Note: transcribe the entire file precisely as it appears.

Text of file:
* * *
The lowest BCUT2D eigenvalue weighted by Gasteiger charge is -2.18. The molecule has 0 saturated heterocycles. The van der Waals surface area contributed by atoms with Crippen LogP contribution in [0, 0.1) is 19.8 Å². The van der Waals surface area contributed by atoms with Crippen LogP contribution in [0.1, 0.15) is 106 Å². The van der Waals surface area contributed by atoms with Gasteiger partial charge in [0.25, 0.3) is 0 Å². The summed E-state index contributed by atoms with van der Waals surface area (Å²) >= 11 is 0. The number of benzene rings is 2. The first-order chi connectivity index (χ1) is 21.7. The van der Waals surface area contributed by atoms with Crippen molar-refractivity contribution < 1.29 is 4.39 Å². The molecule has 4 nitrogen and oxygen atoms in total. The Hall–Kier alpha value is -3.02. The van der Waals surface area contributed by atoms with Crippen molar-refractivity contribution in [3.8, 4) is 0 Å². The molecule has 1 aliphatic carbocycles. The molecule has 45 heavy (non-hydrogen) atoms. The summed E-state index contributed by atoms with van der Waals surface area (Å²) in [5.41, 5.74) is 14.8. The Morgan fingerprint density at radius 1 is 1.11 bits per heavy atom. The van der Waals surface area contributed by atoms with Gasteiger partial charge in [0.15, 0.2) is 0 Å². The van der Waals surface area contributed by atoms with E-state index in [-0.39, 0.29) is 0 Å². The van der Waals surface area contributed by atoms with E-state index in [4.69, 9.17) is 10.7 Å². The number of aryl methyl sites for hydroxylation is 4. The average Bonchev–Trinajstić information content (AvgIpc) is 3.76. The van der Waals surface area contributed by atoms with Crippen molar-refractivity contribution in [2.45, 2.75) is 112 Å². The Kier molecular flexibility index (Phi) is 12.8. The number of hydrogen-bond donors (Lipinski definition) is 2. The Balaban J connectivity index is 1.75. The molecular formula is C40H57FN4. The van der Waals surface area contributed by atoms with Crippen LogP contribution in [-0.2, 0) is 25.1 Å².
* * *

The lowest BCUT2D eigenvalue weighted by Gasteiger charge is -2.18. The molecule has 0 saturated heterocycles. The van der Waals surface area contributed by atoms with Crippen LogP contribution in [0, 0.1) is 19.8 Å². The van der Waals surface area contributed by atoms with Crippen LogP contribution in [0.1, 0.15) is 106 Å². The van der Waals surface area contributed by atoms with Gasteiger partial charge in [0.25, 0.3) is 0 Å². The summed E-state index contributed by atoms with van der Waals surface area (Å²) >= 11 is 0. The number of benzene rings is 2. The first-order chi connectivity index (χ1) is 21.7. The van der Waals surface area contributed by atoms with Crippen molar-refractivity contribution < 1.29 is 4.39 Å². The molecule has 4 nitrogen and oxygen atoms in total. The Hall–Kier alpha value is -3.02. The van der Waals surface area contributed by atoms with Crippen molar-refractivity contribution in [3.8, 4) is 0 Å². The molecule has 1 aliphatic carbocycles. The molecule has 45 heavy (non-hydrogen) atoms. The summed E-state index contributed by atoms with van der Waals surface area (Å²) in [5.41, 5.74) is 14.8. The Morgan fingerprint density at radius 1 is 1.11 bits per heavy atom. The van der Waals surface area contributed by atoms with Gasteiger partial charge in [0.15, 0.2) is 0 Å². The van der Waals surface area contributed by atoms with E-state index in [-0.39, 0.29) is 0 Å². The van der Waals surface area contributed by atoms with E-state index in [4.69, 9.17) is 10.7 Å². The number of aryl methyl sites for hydroxylation is 4. The average Bonchev–Trinajstić information content (AvgIpc) is 3.76. The van der Waals surface area contributed by atoms with Crippen molar-refractivity contribution in [2.45, 2.75) is 112 Å². The Kier molecular flexibility index (Phi) is 12.8. The number of hydrogen-bond donors (Lipinski definition) is 2. The Balaban J connectivity index is 1.75. The molecular formula is C40H57FN4. The van der Waals surface area contributed by atoms with Crippen LogP contribution in [-0.2, 0) is 25.1 Å².